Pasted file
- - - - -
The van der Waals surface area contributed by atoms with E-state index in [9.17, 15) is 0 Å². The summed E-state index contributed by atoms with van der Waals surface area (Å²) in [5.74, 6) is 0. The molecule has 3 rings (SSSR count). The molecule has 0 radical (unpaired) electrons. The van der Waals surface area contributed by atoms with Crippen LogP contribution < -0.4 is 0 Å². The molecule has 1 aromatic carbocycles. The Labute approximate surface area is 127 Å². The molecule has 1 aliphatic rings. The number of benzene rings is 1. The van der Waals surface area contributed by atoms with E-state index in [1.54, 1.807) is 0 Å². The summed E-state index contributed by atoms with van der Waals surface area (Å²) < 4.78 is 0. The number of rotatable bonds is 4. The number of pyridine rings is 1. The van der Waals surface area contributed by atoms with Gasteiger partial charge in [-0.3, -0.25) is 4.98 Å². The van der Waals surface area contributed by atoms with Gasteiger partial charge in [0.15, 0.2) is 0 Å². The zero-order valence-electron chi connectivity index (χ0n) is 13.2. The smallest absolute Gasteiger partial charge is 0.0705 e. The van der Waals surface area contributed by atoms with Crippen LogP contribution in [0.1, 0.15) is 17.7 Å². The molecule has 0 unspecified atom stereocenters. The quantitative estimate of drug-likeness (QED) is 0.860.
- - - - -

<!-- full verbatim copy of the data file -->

The van der Waals surface area contributed by atoms with E-state index in [9.17, 15) is 0 Å². The summed E-state index contributed by atoms with van der Waals surface area (Å²) in [5.74, 6) is 0. The molecule has 3 rings (SSSR count). The molecule has 0 radical (unpaired) electrons. The van der Waals surface area contributed by atoms with Crippen LogP contribution < -0.4 is 0 Å². The molecule has 1 aromatic carbocycles. The Labute approximate surface area is 127 Å². The molecule has 1 aliphatic rings. The number of benzene rings is 1. The van der Waals surface area contributed by atoms with E-state index in [1.54, 1.807) is 0 Å². The summed E-state index contributed by atoms with van der Waals surface area (Å²) < 4.78 is 0. The number of rotatable bonds is 4. The number of pyridine rings is 1. The van der Waals surface area contributed by atoms with Gasteiger partial charge in [-0.3, -0.25) is 4.98 Å². The van der Waals surface area contributed by atoms with Gasteiger partial charge in [0.15, 0.2) is 0 Å². The zero-order valence-electron chi connectivity index (χ0n) is 13.2. The smallest absolute Gasteiger partial charge is 0.0705 e. The van der Waals surface area contributed by atoms with Crippen LogP contribution in [0.1, 0.15) is 17.7 Å². The molecule has 0 unspecified atom stereocenters. The quantitative estimate of drug-likeness (QED) is 0.860.